I can clearly remember him saying these words. I was only twenty-four at the time, fresh out of the British Army’s Royal Corp of Signals, and steeped in the pop music culture of the era. And whilst not totally buying into the everyone part of Andy’s statement, there was still enough naïve hope burning inside of me to imagine that I might even yet fulfil my long held ambition of playing cricket or football for England. After all, the only missing ingredient as far as I could see was finding the right coach. Somewhere, there had to be a life-changing guru who was capable of bringing out the deeply hidden, international-standard sporting talent I’d surely been born with.
Where’s a Mystic Guru When You Need One?
Sadly, unlike the Beatles, whose association with a certain Maharishi Yogi the year before is alleged to have inspired several of the songs on the group’s White Album, no magical guru was destined to appear for me at this stage. It transpired that my turn for fleeting fame didn’t eventually come around until 1999, by which time you can’t blame me for having cooled somewhat in my belief of Mr Warhol’s theory. I mean, thirty-one years had passed by. Exactly how long was the queue at the ‘Make Me Famous’ desk in my little neck of the woods for crying out loud? The truth is, I’d spent nearly three miserable years amongst the ranks of the unemployed during the recession of the early 1990s. With absolutely no educational or professional qualifications to my name and my fiftieth birthday party looming large on the horizon, any future employment of worth (let alone fame and fortune) appeared to be about as likely as wind-up gramophones and 78rpm records making a comeback. In fact, the only thing that kept me going through this dark period was writing a minimum of one thousand words a day on my latest novel. To heck with gurus, maybe it was to be some smart publisher who would eventually come riding to my rescue.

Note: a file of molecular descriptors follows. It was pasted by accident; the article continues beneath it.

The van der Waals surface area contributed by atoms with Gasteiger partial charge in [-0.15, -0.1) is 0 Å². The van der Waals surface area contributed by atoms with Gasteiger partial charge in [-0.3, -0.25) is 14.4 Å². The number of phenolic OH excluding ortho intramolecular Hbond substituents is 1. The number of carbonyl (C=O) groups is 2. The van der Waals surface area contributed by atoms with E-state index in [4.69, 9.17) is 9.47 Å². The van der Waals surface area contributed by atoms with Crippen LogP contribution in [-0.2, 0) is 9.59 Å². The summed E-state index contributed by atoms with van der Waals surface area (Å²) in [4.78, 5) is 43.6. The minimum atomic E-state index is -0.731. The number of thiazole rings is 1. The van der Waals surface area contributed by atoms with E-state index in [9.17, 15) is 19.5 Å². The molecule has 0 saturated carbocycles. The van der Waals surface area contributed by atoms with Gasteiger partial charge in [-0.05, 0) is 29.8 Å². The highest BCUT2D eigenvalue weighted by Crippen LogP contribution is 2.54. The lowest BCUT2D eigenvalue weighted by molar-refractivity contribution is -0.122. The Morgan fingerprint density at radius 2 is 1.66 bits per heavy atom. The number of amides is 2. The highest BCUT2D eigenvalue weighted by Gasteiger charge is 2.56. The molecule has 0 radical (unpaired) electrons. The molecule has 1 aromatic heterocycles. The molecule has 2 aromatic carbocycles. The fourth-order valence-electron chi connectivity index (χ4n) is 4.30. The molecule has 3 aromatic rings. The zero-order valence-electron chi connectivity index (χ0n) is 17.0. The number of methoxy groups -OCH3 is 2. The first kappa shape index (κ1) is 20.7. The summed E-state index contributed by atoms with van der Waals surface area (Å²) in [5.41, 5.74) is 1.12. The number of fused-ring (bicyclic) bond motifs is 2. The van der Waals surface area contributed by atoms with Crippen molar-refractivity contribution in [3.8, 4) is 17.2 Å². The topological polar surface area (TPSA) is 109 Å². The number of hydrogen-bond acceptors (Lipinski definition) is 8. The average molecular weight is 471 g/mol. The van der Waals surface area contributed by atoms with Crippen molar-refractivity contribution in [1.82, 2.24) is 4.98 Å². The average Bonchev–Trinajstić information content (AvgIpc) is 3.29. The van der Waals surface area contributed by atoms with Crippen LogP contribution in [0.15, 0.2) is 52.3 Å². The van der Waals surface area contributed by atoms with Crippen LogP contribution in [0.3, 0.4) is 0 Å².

Yea, in my dreams!
The Oldest Schoolboy in Town